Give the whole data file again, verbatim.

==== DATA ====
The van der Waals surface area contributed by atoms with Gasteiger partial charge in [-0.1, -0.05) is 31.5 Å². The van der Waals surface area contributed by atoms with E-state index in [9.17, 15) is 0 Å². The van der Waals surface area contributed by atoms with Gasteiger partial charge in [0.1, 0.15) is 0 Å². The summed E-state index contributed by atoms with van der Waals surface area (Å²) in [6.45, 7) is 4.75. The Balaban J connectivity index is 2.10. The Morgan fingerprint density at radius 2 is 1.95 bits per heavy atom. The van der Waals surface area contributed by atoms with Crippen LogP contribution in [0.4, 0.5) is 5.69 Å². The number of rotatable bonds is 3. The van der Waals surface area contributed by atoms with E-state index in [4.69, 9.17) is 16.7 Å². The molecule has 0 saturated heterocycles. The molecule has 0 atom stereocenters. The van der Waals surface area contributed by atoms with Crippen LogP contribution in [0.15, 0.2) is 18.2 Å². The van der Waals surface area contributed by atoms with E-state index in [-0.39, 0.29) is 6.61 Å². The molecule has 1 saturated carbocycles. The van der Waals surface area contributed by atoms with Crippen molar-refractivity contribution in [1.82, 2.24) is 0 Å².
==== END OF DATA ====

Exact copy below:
The van der Waals surface area contributed by atoms with Gasteiger partial charge in [-0.1, -0.05) is 31.5 Å². The van der Waals surface area contributed by atoms with E-state index in [9.17, 15) is 0 Å². The van der Waals surface area contributed by atoms with Gasteiger partial charge in [0.1, 0.15) is 0 Å². The summed E-state index contributed by atoms with van der Waals surface area (Å²) in [6.45, 7) is 4.75. The Balaban J connectivity index is 2.10. The Morgan fingerprint density at radius 2 is 1.95 bits per heavy atom. The van der Waals surface area contributed by atoms with Crippen LogP contribution in [0.4, 0.5) is 5.69 Å². The number of rotatable bonds is 3. The van der Waals surface area contributed by atoms with E-state index in [4.69, 9.17) is 16.7 Å². The molecule has 0 saturated heterocycles. The molecule has 0 atom stereocenters. The van der Waals surface area contributed by atoms with Crippen LogP contribution in [0.15, 0.2) is 18.2 Å². The van der Waals surface area contributed by atoms with E-state index in [-0.39, 0.29) is 6.61 Å². The molecule has 1 saturated carbocycles. The van der Waals surface area contributed by atoms with Crippen molar-refractivity contribution in [1.82, 2.24) is 0 Å².